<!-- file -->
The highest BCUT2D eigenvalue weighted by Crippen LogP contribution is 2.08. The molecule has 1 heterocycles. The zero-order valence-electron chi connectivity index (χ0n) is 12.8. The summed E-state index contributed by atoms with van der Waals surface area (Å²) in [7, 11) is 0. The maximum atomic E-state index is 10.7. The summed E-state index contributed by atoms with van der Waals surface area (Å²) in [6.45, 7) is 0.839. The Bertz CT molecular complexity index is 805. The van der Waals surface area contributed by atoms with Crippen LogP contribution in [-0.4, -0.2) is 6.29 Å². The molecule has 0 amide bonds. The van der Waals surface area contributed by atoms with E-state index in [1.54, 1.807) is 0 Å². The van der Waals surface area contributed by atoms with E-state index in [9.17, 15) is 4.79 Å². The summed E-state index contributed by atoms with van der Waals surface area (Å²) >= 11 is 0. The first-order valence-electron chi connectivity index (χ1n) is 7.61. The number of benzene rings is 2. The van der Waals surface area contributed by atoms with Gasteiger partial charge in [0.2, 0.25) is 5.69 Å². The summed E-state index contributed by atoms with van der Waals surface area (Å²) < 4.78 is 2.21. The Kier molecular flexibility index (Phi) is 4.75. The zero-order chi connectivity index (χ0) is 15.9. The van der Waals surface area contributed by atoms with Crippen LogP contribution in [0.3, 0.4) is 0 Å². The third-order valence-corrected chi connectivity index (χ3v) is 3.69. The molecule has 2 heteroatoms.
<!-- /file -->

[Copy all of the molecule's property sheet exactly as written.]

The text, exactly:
The highest BCUT2D eigenvalue weighted by Crippen LogP contribution is 2.08. The molecule has 1 heterocycles. The zero-order valence-electron chi connectivity index (χ0n) is 12.8. The summed E-state index contributed by atoms with van der Waals surface area (Å²) in [7, 11) is 0. The maximum atomic E-state index is 10.7. The summed E-state index contributed by atoms with van der Waals surface area (Å²) in [6.45, 7) is 0.839. The Bertz CT molecular complexity index is 805. The van der Waals surface area contributed by atoms with Crippen LogP contribution in [-0.4, -0.2) is 6.29 Å². The molecule has 0 amide bonds. The van der Waals surface area contributed by atoms with E-state index in [1.54, 1.807) is 0 Å². The van der Waals surface area contributed by atoms with E-state index in [9.17, 15) is 4.79 Å². The summed E-state index contributed by atoms with van der Waals surface area (Å²) >= 11 is 0. The first-order valence-electron chi connectivity index (χ1n) is 7.61. The number of benzene rings is 2. The van der Waals surface area contributed by atoms with Gasteiger partial charge in [0.2, 0.25) is 5.69 Å². The summed E-state index contributed by atoms with van der Waals surface area (Å²) < 4.78 is 2.21. The Kier molecular flexibility index (Phi) is 4.75. The zero-order chi connectivity index (χ0) is 15.9. The van der Waals surface area contributed by atoms with Crippen LogP contribution in [0.3, 0.4) is 0 Å². The third-order valence-corrected chi connectivity index (χ3v) is 3.69. The molecule has 2 heteroatoms.